UNITED NATIONS (Reuters) - The U.N. Security Council asked the United Nations on Tuesday to investigate the actions of U.N. peacekeepers during recent deadly clashes in a disputed oil-rich region of southern Sudan.
The council statement comes after a senior U.S. diplomat accused U.N. peacekeepers in the region, known as UNMIS, of hiding in their barracks during the fighting instead of protecting Sudanese civilians in line with their mandate.
Last month’s violence in Sudan’s Abyei region, which straddles the border between northern and semi-autonomous southern Sudan, killed dozens and forced about 50,000 people from their homes, igniting fears that a new civil war could erupt between the north and south.
“The Security Council requests the (U.N.) Secretary General to examine the root causes of, and the role played by, UNMIS in connection with the violence ... in Abyei in May 2008, and consider what follow-up steps may be appropriate for UNMIS,” the council said in a unanimously approved statement.
U.S. special envoy for Sudan Richard Williamson said last week that “Sudanese homes were burned to the ground and looting took place, despite the fact that UNMIS has a mission ... to intervene to protect innocent people.”
U.N. special envoy for Sudan Ashraf Qazi rejected Williamson’s comments, saying “UNMIS has neither the capacity nor the mandate to militarily intervene.”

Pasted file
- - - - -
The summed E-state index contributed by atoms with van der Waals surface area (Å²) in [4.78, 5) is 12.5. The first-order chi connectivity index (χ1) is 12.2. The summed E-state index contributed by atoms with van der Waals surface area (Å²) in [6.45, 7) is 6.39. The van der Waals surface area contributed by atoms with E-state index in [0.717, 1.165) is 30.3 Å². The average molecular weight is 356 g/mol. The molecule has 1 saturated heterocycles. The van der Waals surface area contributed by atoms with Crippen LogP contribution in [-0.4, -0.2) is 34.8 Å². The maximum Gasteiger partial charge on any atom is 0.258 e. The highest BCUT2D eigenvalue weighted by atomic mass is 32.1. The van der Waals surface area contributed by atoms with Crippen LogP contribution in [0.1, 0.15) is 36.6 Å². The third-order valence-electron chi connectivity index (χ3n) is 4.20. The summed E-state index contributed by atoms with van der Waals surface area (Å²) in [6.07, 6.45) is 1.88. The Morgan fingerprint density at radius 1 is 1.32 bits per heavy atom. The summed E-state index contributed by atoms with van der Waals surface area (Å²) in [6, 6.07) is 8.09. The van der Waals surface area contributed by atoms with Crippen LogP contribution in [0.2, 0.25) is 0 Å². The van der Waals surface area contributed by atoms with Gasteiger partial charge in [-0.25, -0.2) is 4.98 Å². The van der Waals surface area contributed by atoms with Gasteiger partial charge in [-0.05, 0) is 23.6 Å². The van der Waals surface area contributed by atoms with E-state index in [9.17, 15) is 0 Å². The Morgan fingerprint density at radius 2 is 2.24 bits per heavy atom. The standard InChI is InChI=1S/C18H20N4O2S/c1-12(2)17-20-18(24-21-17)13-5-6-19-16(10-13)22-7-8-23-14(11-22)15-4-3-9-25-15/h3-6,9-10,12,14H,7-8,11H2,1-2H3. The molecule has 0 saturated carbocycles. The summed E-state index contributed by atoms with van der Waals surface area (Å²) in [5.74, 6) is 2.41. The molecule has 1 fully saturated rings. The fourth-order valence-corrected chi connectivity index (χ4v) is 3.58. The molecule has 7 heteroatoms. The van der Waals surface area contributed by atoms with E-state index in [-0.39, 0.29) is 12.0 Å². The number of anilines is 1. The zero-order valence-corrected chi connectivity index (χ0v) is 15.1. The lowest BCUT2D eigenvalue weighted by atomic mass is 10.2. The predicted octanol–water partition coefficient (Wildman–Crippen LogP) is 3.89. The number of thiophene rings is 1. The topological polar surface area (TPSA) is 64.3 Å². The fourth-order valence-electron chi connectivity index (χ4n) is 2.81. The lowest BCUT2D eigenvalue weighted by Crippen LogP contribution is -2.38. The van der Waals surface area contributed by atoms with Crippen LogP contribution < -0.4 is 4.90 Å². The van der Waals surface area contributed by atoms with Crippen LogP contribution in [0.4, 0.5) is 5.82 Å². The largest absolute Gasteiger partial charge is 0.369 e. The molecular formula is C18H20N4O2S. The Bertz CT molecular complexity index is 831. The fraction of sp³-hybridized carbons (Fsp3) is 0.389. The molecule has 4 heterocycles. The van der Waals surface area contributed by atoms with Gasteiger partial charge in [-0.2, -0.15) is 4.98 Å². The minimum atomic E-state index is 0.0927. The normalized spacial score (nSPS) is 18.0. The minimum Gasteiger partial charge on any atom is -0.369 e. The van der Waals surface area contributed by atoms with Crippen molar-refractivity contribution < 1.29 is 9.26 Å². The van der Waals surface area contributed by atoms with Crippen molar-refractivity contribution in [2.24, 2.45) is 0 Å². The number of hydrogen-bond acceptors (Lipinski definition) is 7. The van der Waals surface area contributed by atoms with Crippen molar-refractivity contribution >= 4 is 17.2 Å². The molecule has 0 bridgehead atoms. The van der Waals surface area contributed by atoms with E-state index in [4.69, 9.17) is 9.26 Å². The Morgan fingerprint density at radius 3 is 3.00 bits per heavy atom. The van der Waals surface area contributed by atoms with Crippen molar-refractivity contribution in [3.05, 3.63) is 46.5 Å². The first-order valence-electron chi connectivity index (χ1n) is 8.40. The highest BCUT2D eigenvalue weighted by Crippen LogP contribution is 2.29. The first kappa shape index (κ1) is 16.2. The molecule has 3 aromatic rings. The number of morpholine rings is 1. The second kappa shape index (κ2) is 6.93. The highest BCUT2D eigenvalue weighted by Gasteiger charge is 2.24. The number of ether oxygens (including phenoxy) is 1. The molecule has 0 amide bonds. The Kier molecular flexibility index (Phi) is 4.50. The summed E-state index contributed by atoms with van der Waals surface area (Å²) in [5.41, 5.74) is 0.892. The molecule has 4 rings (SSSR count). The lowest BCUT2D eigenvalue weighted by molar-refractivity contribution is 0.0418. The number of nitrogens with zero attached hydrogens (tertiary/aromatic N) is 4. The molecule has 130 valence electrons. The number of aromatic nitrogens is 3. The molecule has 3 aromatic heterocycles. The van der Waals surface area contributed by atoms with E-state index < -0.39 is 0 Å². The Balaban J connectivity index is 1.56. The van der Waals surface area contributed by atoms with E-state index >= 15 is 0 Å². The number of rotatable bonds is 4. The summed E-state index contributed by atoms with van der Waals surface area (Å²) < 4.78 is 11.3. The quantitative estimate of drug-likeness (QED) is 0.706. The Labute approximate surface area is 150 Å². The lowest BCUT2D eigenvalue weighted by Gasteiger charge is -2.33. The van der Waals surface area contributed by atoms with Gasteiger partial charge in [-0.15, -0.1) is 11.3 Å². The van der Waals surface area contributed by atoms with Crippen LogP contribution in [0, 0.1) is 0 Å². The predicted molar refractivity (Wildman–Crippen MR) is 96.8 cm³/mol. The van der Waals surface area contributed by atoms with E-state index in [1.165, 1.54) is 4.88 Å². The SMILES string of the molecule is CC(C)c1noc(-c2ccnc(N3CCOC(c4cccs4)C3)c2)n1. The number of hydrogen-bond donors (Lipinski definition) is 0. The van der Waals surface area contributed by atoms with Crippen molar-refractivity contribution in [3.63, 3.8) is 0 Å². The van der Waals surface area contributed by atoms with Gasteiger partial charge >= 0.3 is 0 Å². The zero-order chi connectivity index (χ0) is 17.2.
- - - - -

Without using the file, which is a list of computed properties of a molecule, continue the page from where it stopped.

UNMIS is a 10,000-strong U.N. force, whose job it is to ensure that the north and south are complying with a 2005 peace agreement that ended two decades of civil war.
According to the UNMIS Web site (www.unmis.org), U.N. peacekeepers in Sudan are authorized to protect civilians under threat of physical violence “without prejudice to the responsibility of the Sudanese government.”
The council statement made clear the 15-nation body does not believe UNMIS should take a passive approach to peacekeeping.
The statement said the council urged UNMIS “to robustly deploy, as appropriate, peacekeeping personnel in and around Abyei to help reduce tensions and prevent escalation of conflict in support of implementation of” the 2005 peace deal.
U.N. peacekeeping officials say they are already investigating what happened last month in Abyei. Diplomats said the UNMIS unit at Abyei was from Zambia.
The 2005 peace deal left open the future status of Abyei, but leaders of northern and southern Sudan have prepared a “road map” to defuse conflict over the region and have decided to turn their border dispute over to an international court in The Hague for a final settlement.
The council statement called on both the north and south to remove their troops from Abyei and allow free movement of UNMIS personnel in the area.